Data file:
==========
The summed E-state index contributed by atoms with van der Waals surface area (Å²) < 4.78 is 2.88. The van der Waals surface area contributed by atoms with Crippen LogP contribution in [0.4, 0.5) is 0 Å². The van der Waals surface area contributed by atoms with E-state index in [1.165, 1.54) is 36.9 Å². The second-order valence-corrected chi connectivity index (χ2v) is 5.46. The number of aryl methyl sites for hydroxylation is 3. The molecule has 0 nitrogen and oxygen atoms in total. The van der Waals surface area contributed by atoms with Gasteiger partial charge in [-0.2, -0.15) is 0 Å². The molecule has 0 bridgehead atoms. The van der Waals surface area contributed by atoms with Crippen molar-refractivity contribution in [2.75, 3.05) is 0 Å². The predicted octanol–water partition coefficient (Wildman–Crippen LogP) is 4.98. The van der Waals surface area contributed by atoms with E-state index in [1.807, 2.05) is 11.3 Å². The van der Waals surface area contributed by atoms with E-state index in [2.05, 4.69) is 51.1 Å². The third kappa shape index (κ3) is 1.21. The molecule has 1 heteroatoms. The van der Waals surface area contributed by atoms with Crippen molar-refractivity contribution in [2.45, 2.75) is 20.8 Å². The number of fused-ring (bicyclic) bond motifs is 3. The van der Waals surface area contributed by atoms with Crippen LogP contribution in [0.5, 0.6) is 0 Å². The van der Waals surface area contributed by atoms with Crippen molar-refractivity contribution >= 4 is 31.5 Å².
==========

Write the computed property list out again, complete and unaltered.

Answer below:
The summed E-state index contributed by atoms with van der Waals surface area (Å²) < 4.78 is 2.88. The van der Waals surface area contributed by atoms with Crippen LogP contribution in [0.4, 0.5) is 0 Å². The van der Waals surface area contributed by atoms with E-state index in [1.165, 1.54) is 36.9 Å². The second-order valence-corrected chi connectivity index (χ2v) is 5.46. The number of aryl methyl sites for hydroxylation is 3. The molecule has 0 nitrogen and oxygen atoms in total. The van der Waals surface area contributed by atoms with Gasteiger partial charge in [-0.2, -0.15) is 0 Å². The molecule has 0 bridgehead atoms. The van der Waals surface area contributed by atoms with Crippen molar-refractivity contribution in [2.75, 3.05) is 0 Å². The predicted octanol–water partition coefficient (Wildman–Crippen LogP) is 4.98. The van der Waals surface area contributed by atoms with E-state index in [1.807, 2.05) is 11.3 Å². The van der Waals surface area contributed by atoms with E-state index in [2.05, 4.69) is 51.1 Å². The third kappa shape index (κ3) is 1.21. The molecule has 1 heteroatoms. The van der Waals surface area contributed by atoms with Crippen molar-refractivity contribution in [2.45, 2.75) is 20.8 Å². The number of fused-ring (bicyclic) bond motifs is 3. The van der Waals surface area contributed by atoms with Crippen LogP contribution in [0.5, 0.6) is 0 Å². The van der Waals surface area contributed by atoms with Crippen molar-refractivity contribution >= 4 is 31.5 Å².